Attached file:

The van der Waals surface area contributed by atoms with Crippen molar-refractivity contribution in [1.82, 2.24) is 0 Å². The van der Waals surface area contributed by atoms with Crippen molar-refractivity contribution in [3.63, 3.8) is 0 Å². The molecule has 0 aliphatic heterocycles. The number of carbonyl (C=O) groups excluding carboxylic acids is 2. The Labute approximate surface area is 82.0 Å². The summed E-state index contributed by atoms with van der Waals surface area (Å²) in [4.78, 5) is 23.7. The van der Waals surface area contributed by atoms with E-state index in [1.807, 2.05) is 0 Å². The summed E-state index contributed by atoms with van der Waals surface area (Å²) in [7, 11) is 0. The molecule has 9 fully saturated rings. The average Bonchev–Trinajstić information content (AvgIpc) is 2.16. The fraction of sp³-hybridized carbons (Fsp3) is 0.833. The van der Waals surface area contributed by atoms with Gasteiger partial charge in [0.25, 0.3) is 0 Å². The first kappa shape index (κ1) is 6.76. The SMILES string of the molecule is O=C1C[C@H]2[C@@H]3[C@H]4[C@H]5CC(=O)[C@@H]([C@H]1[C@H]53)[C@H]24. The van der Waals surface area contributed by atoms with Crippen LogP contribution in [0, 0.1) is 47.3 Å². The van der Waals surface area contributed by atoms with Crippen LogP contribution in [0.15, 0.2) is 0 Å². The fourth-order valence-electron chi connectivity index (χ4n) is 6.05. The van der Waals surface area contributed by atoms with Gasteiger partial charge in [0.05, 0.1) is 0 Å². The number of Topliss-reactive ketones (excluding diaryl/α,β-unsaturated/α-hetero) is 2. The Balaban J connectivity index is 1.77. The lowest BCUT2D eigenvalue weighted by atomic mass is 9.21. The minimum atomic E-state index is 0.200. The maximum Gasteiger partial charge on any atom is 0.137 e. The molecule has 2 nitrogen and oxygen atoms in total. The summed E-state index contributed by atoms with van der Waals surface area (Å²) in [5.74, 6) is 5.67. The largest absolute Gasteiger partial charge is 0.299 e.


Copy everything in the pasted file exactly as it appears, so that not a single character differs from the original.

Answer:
The van der Waals surface area contributed by atoms with Crippen molar-refractivity contribution in [1.82, 2.24) is 0 Å². The van der Waals surface area contributed by atoms with Crippen molar-refractivity contribution in [3.63, 3.8) is 0 Å². The molecule has 0 aliphatic heterocycles. The number of carbonyl (C=O) groups excluding carboxylic acids is 2. The Labute approximate surface area is 82.0 Å². The summed E-state index contributed by atoms with van der Waals surface area (Å²) in [4.78, 5) is 23.7. The van der Waals surface area contributed by atoms with E-state index in [1.807, 2.05) is 0 Å². The summed E-state index contributed by atoms with van der Waals surface area (Å²) in [7, 11) is 0. The molecule has 9 fully saturated rings. The average Bonchev–Trinajstić information content (AvgIpc) is 2.16. The fraction of sp³-hybridized carbons (Fsp3) is 0.833. The van der Waals surface area contributed by atoms with Gasteiger partial charge in [0.25, 0.3) is 0 Å². The first kappa shape index (κ1) is 6.76. The SMILES string of the molecule is O=C1C[C@H]2[C@@H]3[C@H]4[C@H]5CC(=O)[C@@H]([C@H]1[C@H]53)[C@H]24. The van der Waals surface area contributed by atoms with Crippen LogP contribution in [0, 0.1) is 47.3 Å². The van der Waals surface area contributed by atoms with Crippen LogP contribution in [0.15, 0.2) is 0 Å². The fourth-order valence-electron chi connectivity index (χ4n) is 6.05. The van der Waals surface area contributed by atoms with Gasteiger partial charge in [0.05, 0.1) is 0 Å². The number of Topliss-reactive ketones (excluding diaryl/α,β-unsaturated/α-hetero) is 2. The Balaban J connectivity index is 1.77. The lowest BCUT2D eigenvalue weighted by atomic mass is 9.21. The minimum atomic E-state index is 0.200. The maximum Gasteiger partial charge on any atom is 0.137 e. The molecule has 2 nitrogen and oxygen atoms in total. The summed E-state index contributed by atoms with van der Waals surface area (Å²) in [5.74, 6) is 5.67. The largest absolute Gasteiger partial charge is 0.299 e.